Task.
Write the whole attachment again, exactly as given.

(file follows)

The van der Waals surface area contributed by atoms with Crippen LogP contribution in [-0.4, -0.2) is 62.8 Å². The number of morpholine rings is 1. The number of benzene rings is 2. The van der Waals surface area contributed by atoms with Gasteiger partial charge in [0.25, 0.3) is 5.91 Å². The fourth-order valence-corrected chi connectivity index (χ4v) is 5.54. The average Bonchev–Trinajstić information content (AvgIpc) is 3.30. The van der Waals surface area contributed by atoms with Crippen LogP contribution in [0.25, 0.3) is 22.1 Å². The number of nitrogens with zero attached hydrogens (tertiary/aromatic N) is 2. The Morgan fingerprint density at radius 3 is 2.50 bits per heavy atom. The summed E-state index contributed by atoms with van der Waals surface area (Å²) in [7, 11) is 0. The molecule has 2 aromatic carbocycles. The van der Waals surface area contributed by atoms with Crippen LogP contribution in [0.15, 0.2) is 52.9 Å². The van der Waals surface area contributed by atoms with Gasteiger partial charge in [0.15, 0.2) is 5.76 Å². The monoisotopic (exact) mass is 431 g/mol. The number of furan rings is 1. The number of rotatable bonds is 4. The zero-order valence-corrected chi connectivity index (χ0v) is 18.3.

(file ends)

The van der Waals surface area contributed by atoms with Crippen LogP contribution in [-0.4, -0.2) is 62.8 Å². The number of morpholine rings is 1. The number of benzene rings is 2. The van der Waals surface area contributed by atoms with Gasteiger partial charge in [0.25, 0.3) is 5.91 Å². The fourth-order valence-corrected chi connectivity index (χ4v) is 5.54. The average Bonchev–Trinajstić information content (AvgIpc) is 3.30. The van der Waals surface area contributed by atoms with Crippen LogP contribution in [0.25, 0.3) is 22.1 Å². The number of nitrogens with zero attached hydrogens (tertiary/aromatic N) is 2. The Morgan fingerprint density at radius 3 is 2.50 bits per heavy atom. The summed E-state index contributed by atoms with van der Waals surface area (Å²) in [7, 11) is 0. The molecule has 2 aromatic carbocycles. The van der Waals surface area contributed by atoms with Crippen LogP contribution in [0.15, 0.2) is 52.9 Å². The van der Waals surface area contributed by atoms with Gasteiger partial charge in [0.15, 0.2) is 5.76 Å². The monoisotopic (exact) mass is 431 g/mol. The number of furan rings is 1. The number of rotatable bonds is 4. The zero-order valence-corrected chi connectivity index (χ0v) is 18.3.